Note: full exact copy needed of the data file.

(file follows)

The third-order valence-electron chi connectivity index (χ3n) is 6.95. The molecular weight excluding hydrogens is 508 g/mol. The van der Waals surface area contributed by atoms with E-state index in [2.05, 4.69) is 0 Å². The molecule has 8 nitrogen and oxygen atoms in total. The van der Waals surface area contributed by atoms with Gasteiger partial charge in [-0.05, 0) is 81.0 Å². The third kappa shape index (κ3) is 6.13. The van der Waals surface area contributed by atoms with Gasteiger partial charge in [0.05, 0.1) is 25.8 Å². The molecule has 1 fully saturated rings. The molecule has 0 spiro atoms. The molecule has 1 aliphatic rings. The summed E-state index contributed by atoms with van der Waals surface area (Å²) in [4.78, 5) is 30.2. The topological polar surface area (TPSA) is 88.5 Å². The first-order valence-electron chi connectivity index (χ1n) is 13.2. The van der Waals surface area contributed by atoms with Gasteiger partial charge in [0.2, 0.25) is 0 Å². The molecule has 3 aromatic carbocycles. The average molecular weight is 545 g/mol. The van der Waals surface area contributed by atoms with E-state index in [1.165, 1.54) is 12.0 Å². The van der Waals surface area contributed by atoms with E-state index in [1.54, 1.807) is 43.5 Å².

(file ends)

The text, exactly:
The third-order valence-electron chi connectivity index (χ3n) is 6.95. The molecular weight excluding hydrogens is 508 g/mol. The van der Waals surface area contributed by atoms with E-state index in [2.05, 4.69) is 0 Å². The molecule has 8 nitrogen and oxygen atoms in total. The van der Waals surface area contributed by atoms with Gasteiger partial charge in [-0.05, 0) is 81.0 Å². The third kappa shape index (κ3) is 6.13. The van der Waals surface area contributed by atoms with Gasteiger partial charge in [0.05, 0.1) is 25.8 Å². The molecule has 1 fully saturated rings. The molecule has 0 spiro atoms. The molecule has 1 aliphatic rings. The summed E-state index contributed by atoms with van der Waals surface area (Å²) in [4.78, 5) is 30.2. The topological polar surface area (TPSA) is 88.5 Å². The first-order valence-electron chi connectivity index (χ1n) is 13.2. The van der Waals surface area contributed by atoms with Gasteiger partial charge in [0.2, 0.25) is 0 Å². The molecule has 3 aromatic carbocycles. The average molecular weight is 545 g/mol. The van der Waals surface area contributed by atoms with E-state index in [1.165, 1.54) is 12.0 Å². The van der Waals surface area contributed by atoms with E-state index in [1.54, 1.807) is 43.5 Å².